The Farm School in Athol is a working farm, with hands-on activities as dictated by the season; for example, it is harvesting at present and will have maple-syrup production in February/March. No nurse is available at the facility. The expectation is that teachers would supervise and that parents would attend if there is room. The initial quote was for $425 per child attendee.

Merrowvista Education System in Tuftonboro, N.H., has a focus on team-building and quasi-engineering activities, such as building rafts, fires and shelters. These activities along with outdoor games such as capture-the-flag, archery, and arts and crafts make it the most summer-camp-like of the four options under consideration, MacNeal said. No one on staff is authorized to administer any kind of medication, he said, making it crucial that the district send a nurse with each group of students. The base cost was cited at $320 per student.

Nature’s Classroom in Charlton was the only facility of the four to have a nurse on staff and available around the clock, MacNeal said. Also, this program could be connected to science instruction if desired, he added. It includes a focus on mindfulness and on the humanities. While not mentioning any figures, MacNeal said one drawback is that this site likely would be “expensive with add-ons.”

Good news, bad news on MCAS front

MacNeal also showed a slide deck and spoke about the Massachusetts Comprehensive Assessment System, better known as MCAS. Arlington Public Schools is above the state average for grades three through eight, scoring in the 60s as compared to the 50s in the “meets or exceeds expectations" classification. However, trends statewide are that math and science scores increased but that scores for English language arts declined, and local schools mirror those trends.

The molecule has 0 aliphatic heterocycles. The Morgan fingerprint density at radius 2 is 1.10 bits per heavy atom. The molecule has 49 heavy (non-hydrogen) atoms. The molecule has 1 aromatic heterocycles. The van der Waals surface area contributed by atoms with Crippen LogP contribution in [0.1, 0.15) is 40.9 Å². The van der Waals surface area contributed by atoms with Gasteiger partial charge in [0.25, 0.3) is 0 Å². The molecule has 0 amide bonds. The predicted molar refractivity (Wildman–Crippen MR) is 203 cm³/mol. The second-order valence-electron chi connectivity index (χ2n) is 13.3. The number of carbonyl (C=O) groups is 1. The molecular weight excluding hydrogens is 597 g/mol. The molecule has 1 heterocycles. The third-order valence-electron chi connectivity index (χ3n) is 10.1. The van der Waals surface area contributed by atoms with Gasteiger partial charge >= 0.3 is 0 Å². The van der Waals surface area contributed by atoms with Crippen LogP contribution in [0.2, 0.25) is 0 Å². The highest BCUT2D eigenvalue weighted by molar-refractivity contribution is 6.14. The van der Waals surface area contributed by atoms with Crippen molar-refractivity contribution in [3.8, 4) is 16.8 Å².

See all documents for this agenda item >> 

Arlington High School is higher with regard to participation in advanced coursework in 2022 compared to 2021, though nonwhite students, English language learners and low-income students generally take part at a lower rate than whites who are not English language learners or low-income. Asked about this – something sometimes called an “achievement gap” or an “opportunity gap” -- MacNeal said, “I would like to see all of our groups achieving at a much higher rate.” 

In response to a question from committee member Kirsi Allison-Ampe, he said, “The pandemic widened gaps. We know that the pandemic had all sorts of effects that were not within the control of the school system.”

MacNeal said the district has three responses intended to make improvements: adoption of a new K-5 core universal literacy program, an equity audit and equitable grading practices. “We have a ways to go across all subject areas to fully recover [pandemic-related] learning losses.”

Updates on Peirce, Dallin schools

Playgrounds are undergoing rehabilitation at three campuses, Homan reported. At Bishop School, the playground reopened Oct. 11. At Stratton, rubber surfacing is due to take place the week of Oct. 17. And the playground at Peirce is expected to soon get mulch put down in appropriate places and to be open on or about Nov. 2.

Peirce School’s principal, Andrew Ahmadi, and its assistant principal, Oliva Goodrich, reviewed “wins” and “challenges” at the 330-student campus that prizes “growth” and “joy” as does the district’s own mission statement. Read the documents for this agenda item >> 

A big win is that MCAS science scores are at 78 percent of students meeting or exceeding standards -- above the district at 69 percent and far higher than the statewide average of 43 percent. The school prizes relationships and people having a sense of belonging and is proud that 85 percent of families report feeling good about two-way home-school communication.